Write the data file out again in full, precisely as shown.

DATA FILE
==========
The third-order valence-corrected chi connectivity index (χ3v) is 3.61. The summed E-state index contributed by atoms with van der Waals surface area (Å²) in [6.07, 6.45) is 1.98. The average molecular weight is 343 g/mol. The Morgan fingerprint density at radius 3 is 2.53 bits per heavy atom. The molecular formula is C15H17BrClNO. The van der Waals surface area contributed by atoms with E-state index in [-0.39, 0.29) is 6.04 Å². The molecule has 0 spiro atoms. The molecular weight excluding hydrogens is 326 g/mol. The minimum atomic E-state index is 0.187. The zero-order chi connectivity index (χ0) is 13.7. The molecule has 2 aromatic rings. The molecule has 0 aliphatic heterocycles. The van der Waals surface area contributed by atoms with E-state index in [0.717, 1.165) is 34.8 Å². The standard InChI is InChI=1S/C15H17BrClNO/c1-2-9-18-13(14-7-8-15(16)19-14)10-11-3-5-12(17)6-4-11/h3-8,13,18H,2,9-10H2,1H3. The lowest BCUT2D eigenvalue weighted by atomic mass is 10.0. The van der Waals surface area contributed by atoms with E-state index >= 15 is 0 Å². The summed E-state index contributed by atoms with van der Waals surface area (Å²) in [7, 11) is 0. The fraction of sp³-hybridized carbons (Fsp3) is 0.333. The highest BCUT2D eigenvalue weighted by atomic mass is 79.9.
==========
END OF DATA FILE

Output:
The third-order valence-corrected chi connectivity index (χ3v) is 3.61. The summed E-state index contributed by atoms with van der Waals surface area (Å²) in [6.07, 6.45) is 1.98. The average molecular weight is 343 g/mol. The Morgan fingerprint density at radius 3 is 2.53 bits per heavy atom. The molecular formula is C15H17BrClNO. The van der Waals surface area contributed by atoms with E-state index in [-0.39, 0.29) is 6.04 Å². The molecule has 0 spiro atoms. The molecular weight excluding hydrogens is 326 g/mol. The minimum atomic E-state index is 0.187. The zero-order chi connectivity index (χ0) is 13.7. The molecule has 2 aromatic rings. The molecule has 0 aliphatic heterocycles. The van der Waals surface area contributed by atoms with E-state index in [0.717, 1.165) is 34.8 Å². The standard InChI is InChI=1S/C15H17BrClNO/c1-2-9-18-13(14-7-8-15(16)19-14)10-11-3-5-12(17)6-4-11/h3-8,13,18H,2,9-10H2,1H3. The lowest BCUT2D eigenvalue weighted by atomic mass is 10.0. The van der Waals surface area contributed by atoms with E-state index >= 15 is 0 Å². The summed E-state index contributed by atoms with van der Waals surface area (Å²) in [7, 11) is 0. The fraction of sp³-hybridized carbons (Fsp3) is 0.333. The highest BCUT2D eigenvalue weighted by atomic mass is 79.9.